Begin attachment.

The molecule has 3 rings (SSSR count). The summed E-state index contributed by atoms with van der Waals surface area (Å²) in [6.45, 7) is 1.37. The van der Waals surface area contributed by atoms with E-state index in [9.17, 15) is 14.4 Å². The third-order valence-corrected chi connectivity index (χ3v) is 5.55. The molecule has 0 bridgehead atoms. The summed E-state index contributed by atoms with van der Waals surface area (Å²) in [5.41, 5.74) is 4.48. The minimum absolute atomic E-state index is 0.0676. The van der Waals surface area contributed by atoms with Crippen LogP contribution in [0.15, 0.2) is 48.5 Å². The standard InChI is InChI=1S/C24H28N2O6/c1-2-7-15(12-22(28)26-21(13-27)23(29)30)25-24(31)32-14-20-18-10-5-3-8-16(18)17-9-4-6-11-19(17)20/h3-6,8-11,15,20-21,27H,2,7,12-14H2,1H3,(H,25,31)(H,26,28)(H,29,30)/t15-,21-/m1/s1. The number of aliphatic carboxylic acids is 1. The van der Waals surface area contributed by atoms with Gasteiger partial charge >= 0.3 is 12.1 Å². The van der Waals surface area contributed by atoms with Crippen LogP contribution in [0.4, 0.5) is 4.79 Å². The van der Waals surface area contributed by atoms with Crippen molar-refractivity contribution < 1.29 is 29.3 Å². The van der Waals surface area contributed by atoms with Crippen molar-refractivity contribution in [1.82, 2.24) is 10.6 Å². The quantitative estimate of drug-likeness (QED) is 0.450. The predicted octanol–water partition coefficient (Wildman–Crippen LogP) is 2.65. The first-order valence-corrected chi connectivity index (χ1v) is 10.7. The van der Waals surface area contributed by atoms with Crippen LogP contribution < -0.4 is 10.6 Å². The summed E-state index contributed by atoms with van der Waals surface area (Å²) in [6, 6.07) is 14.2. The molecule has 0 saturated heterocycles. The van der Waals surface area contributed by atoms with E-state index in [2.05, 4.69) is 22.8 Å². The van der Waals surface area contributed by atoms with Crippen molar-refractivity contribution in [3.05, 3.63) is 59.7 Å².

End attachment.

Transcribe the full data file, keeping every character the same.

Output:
The molecule has 3 rings (SSSR count). The summed E-state index contributed by atoms with van der Waals surface area (Å²) in [6.45, 7) is 1.37. The van der Waals surface area contributed by atoms with E-state index in [9.17, 15) is 14.4 Å². The third-order valence-corrected chi connectivity index (χ3v) is 5.55. The molecule has 0 bridgehead atoms. The summed E-state index contributed by atoms with van der Waals surface area (Å²) in [5.41, 5.74) is 4.48. The minimum absolute atomic E-state index is 0.0676. The van der Waals surface area contributed by atoms with Crippen LogP contribution in [0.15, 0.2) is 48.5 Å². The standard InChI is InChI=1S/C24H28N2O6/c1-2-7-15(12-22(28)26-21(13-27)23(29)30)25-24(31)32-14-20-18-10-5-3-8-16(18)17-9-4-6-11-19(17)20/h3-6,8-11,15,20-21,27H,2,7,12-14H2,1H3,(H,25,31)(H,26,28)(H,29,30)/t15-,21-/m1/s1. The number of aliphatic carboxylic acids is 1. The van der Waals surface area contributed by atoms with Gasteiger partial charge >= 0.3 is 12.1 Å². The van der Waals surface area contributed by atoms with Crippen LogP contribution in [0.4, 0.5) is 4.79 Å². The van der Waals surface area contributed by atoms with Crippen molar-refractivity contribution < 1.29 is 29.3 Å². The van der Waals surface area contributed by atoms with Crippen molar-refractivity contribution in [1.82, 2.24) is 10.6 Å². The quantitative estimate of drug-likeness (QED) is 0.450. The predicted octanol–water partition coefficient (Wildman–Crippen LogP) is 2.65. The first-order valence-corrected chi connectivity index (χ1v) is 10.7. The van der Waals surface area contributed by atoms with Crippen LogP contribution < -0.4 is 10.6 Å². The summed E-state index contributed by atoms with van der Waals surface area (Å²) in [6, 6.07) is 14.2. The molecule has 0 saturated heterocycles. The van der Waals surface area contributed by atoms with E-state index in [2.05, 4.69) is 22.8 Å². The van der Waals surface area contributed by atoms with Crippen molar-refractivity contribution in [3.05, 3.63) is 59.7 Å².